if (checkAllIntersections(currentRect, &array)) {
printf("[*] This territory can get allowed!\n");
currentRect = getNewRect(&array);
} else {
printf("[!] This territory can't get allowed!\n");
}
}
return EXIT_SUCCESS;
}

int checkAllIntersections(Rect * currentRect, DynamicRectArray *rects) {
int i, j;
for (i = 0; i < rects->used; i++) {
Rect *r0 = &rects->elements[i];
if (r0 != currentRect && checkintersection(r0, currentRect)) {
return 0;
}
}
return 1;
}

int checkintersection(Rect * r0, Rect * r1) {
if ((r0->left < r1->right) && (r0->right > r1->left)
&& (r0->top > r1->bottom) && (r0->bottom < r1->top)) {
return 1;
}
return 0;
}

printf("Enter territory (e.x. 3385):");
int done = 0;
int parsedCount = 0;
while (!done) {
char c = getchar();
if (c == '\0' || c == '\n') {
continue;
} else {
if (isint(&c)) {
int val = chartoint(&c);
switch (parsedCount) {
case 0:
rect->left = val;
break;
case 1:
rect->bottom = val;
break;
case 2:
rect->right = val;
break;
case 3:
rect->top = val;
done = 1;
break;
}
parsedCount++;
}
}
}
}

int isint(char *c) {
return *c >= '0' && *c <= '9';
}

int chartoint(char *c) {
return *c - '0';
}
``````

`Rect.h` header file:

``````typedef struct {
int left;
int right;
int top;
int bottom;
} Rect;

typedef struct {
Rect * elements;
size_t used;
size_t size;
} DynamicRectArray;

void initializeRectArray(DynamicRectArray * arr) {
arr->used = 0;
arr->size = sizeof(Rect) * 2;
arr->elements = (Rect*) malloc(arr->size);
}

Rect* getNewRect(DynamicRectArray * arr) {
if (arr->used == arr->size) {
arr->size += 1;
arr->elements = (Rect*) realloc(arr->elements, arr->size);
}

Rect * r = &arr->elements[arr->used++];
r->left = r->right = r->top = r->bottom = 0;
return r;
}
``````
1 Like

#4

Yeah and I’m studying C for about 1 week and a half and just got done coding the Linux Kernel.

3 Likes

(oaktree) #5

@JaCube you shouldn’t use raw pointers in C++… I’m not one to talk, though…

EDIT: Crap, I saw the “C/C++” and assumed C++. Oh, well…

But then again: C and C++ are not the same. Good C code makes for awful C++ code. So, don’t think you’re learning C/C++, understand you are learning C or C++.

1 Like

(oaktree) #6

Alright. Here’s my solution in the beautiful C++ Programming Language:

``````#include <iostream>
#include <vector>

struct rectangle {
int bottom_left_x,
bottom_left_y,
top_right_x,
top_right_y;
};

bool check_territory(const std::vector<rectangle>& graph, const rectangle& to_check);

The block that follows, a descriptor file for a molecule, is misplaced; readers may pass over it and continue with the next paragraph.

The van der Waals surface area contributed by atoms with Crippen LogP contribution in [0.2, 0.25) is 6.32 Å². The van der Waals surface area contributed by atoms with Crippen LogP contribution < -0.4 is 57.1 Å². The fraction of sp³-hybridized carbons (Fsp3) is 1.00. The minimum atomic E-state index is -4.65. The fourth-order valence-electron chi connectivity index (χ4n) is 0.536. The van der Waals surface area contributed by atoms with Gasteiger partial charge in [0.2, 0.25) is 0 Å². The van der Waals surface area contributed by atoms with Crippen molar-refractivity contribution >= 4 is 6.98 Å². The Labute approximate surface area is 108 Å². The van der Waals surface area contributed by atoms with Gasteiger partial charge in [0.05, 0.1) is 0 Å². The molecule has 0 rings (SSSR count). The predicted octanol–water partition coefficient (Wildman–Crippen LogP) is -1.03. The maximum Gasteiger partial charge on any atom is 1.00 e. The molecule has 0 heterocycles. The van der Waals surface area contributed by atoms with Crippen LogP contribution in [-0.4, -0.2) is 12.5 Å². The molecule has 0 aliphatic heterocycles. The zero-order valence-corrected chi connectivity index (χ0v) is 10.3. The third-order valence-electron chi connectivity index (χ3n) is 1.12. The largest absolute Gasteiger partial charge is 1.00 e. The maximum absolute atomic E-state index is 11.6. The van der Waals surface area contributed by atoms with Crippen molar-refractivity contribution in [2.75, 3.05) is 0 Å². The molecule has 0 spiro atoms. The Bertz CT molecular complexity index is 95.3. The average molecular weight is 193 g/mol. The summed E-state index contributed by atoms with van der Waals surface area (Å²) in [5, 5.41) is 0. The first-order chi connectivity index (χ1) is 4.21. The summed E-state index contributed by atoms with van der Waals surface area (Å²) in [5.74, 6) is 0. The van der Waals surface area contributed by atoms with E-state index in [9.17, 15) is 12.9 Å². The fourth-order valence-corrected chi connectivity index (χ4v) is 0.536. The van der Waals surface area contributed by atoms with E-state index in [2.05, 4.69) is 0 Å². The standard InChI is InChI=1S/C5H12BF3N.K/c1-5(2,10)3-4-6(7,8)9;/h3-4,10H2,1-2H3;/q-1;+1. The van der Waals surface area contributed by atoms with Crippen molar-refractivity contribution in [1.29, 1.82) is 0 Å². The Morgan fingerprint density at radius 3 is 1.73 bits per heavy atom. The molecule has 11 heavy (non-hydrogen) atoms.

bool are_ints(const std::string& str);

int main() {
std::vector<rectangle> graph;
std::string input;
rectangle new_rect;
while(true) {
std::cout << "[!] Input graph coords. ";
std::cin >> input;

if (input.size() != 4 || !are_ints(input)) {
std::cout << "[!] ERROR: Invalid Input. Try again..." << std::endl;
continue;
}

new_rect = {
int(input) - 48,
int(input) - 48,
int(input) - 48,
int(input) - 48
};

if (check_territory(graph,new_rect)) {
graph.push_back(new_rect);
std::cout << "[!] This rectangle will fit. "
<< "Adding to graph... Ctrl+C to finish. "
<< std::endl;
} else {
std::cout << "[!] This rectangle does not fit. Try again."
<< std::endl;
}
}
return 0;
}

bool check_territory(const std::vector<rectangle>& graph, const rectangle& to_check) {
if (graph.size() == 0) return true;

for (auto& rect : graph) {
if ( !( to_check.bottom_left_x < rect.bottom_left_x
|| to_check.bottom_left_y < rect.bottom_left_y )
|| !( to_check.top_right_x > rect.top_right_x
|| to_check.top_right_y > rect.top_right_y )
|| !( to_check.bottom_left_x < rect.top_right_x
|| to_check.bottom_left_y < rect.top_right_y )
|| !( to_check.top_right_x > rect.bottom_left_x
|| to_check.top_right_y > rect.bottom_left_y )
|| !( to_check.bottom_left_x > rect.top_right_x
|| to_check.top_right_y < rect.bottom_left_y )
|| !( to_check.top_right_x < rect.bottom_left_x
|| to_check.bottom_left_y > rect.top_right_y )
)
{
return false;
}
}

return true;
}

bool are_ints(const std::string& str) {
for (auto& c : str)
if (c < '0' || c > '9')
return false;

return true;
}
``````

Line Count: 78

Here is an alternative pastebin link.

I’ll gladly explain this code if someone doesn’t “get it.”

1 Like

(Jakub) #7

Sure, I’m just told C/C++ because I’m planned to learn C++ too (after C). In the next time, I’ll be more attentive to things like this.

1 Like

(oaktree) #8

Well, when you start to learn C++, there will be a few things you’ll have to rethink. Again: good C code makes for bad C++.

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(system) closed #9

This topic was automatically closed after 30 days. New replies are no longer allowed.